The most important difference is that it allows you to increase the flexibility for disk replacement. It is better detailed below along with a number of other recommendations.
One should consider to use a partition instead of the entire disk. This should be under the general recommendations for setting up an array and may certainly spare you some headaches in the future when further disk replacements get necessary.
The most important arguments is:
Disks from different manufacturers (or even different models of the "same" capacity from the same manufacturer) don't necessarily have the exact same disk size and, even the smallest size difference, will prevent you from replacing a failed disk with a newer one if the second is smaller than the first. Partitioning allows you to workaround this;
Side note on why to use different manufacturers disks: Disks will fail, this is not a matter of a "if" but a "when". Disks of the same manufacturer and the same model have similar properties, and so, higher chances of failing together under the same conditions and time of use. The suggestion so is to use disks from different manufacturers, different models and, in special, that do not belong to the same batch (consider buying from different stores if you are buying disks of the same manufacturer and model). This is not uncommon that a second disk fail happen during a resotre after a disk replacement when disks of the same batch are used. You certainly don't want this to happen to you.
So the recommendations:
1) Partition the disks that will be used with a slightly smaller capacity than the overall disk space (e.g, I have a RAID5 array of 2TB disks and I intentionally partitioned them wasting about 100MB in each). Then, use /dev/sd?1 of each one for composing the array - This will add a safety margin in case a new replacing disk has less space than the original ones used to assemble the array when it was created;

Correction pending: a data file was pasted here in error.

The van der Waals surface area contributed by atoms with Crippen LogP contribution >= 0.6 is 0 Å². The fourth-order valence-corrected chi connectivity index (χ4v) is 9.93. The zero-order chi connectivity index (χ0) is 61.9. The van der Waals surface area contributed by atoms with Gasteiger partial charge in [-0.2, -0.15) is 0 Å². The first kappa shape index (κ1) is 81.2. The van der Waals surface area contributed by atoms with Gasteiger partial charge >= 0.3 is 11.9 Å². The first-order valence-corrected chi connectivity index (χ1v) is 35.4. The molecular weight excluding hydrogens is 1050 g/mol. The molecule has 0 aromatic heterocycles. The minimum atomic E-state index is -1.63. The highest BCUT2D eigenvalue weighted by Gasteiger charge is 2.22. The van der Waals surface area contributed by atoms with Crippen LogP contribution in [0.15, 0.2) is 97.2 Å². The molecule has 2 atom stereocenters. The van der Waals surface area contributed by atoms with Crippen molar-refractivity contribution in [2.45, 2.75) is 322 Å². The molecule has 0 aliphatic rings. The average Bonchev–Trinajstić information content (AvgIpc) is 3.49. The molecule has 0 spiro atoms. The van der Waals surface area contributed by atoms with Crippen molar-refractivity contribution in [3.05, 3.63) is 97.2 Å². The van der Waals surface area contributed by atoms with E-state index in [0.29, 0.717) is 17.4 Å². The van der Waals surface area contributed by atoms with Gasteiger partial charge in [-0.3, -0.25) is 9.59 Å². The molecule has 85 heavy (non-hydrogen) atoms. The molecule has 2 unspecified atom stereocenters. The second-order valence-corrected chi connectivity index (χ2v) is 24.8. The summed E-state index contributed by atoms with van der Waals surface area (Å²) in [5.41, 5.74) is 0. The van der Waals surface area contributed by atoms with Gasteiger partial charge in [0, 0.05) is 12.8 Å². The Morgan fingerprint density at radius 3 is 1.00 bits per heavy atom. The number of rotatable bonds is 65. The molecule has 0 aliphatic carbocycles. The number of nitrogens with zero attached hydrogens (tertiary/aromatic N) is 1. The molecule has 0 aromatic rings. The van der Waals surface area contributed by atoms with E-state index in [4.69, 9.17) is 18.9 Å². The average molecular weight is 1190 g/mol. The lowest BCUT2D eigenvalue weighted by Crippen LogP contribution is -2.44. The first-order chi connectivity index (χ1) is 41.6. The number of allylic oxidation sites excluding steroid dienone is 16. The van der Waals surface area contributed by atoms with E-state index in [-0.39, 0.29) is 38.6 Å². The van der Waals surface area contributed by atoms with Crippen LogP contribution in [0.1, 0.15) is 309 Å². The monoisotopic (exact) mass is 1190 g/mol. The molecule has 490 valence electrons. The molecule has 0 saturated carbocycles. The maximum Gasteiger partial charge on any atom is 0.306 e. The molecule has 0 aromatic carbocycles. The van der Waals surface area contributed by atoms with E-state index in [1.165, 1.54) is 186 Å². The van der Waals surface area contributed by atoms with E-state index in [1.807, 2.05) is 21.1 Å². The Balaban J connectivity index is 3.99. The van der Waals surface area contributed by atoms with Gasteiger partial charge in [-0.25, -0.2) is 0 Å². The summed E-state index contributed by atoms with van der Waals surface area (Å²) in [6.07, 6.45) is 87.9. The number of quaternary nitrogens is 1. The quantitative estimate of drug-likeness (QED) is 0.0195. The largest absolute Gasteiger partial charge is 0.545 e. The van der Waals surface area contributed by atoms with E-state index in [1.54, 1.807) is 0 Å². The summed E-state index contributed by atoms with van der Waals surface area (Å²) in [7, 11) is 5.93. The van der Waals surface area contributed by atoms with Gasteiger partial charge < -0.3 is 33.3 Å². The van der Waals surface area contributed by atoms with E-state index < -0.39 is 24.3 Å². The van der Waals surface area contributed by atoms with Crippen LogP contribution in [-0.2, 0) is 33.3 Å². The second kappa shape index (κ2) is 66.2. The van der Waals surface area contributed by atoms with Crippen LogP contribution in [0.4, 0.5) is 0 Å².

2) Use disks from different manufacturers;
3) Use disks of different models if different manufacturers are not an option for you;
4) Use disks from different batches;
5) Proactively replace disks before they fail and not all at the same time. This may be a little paranoid and really depends on the criticity of the data you have. I use to have disks that have 6 months differences in age from each other;
6) Make regular backups (always, regardless if you use an array or not). Raid doesn't serve the same purpose of backups. Arrays assure you high availability, Backups allow you to restore lost files (including the ones that get accidentally deleted or are damaged by viruses, some examples of something that using arrays will not protect you from).
OBS: Except for all the non-neglectable rational above, there aren't much further technical differences between using /dev/sd? vs /dev/sd?#.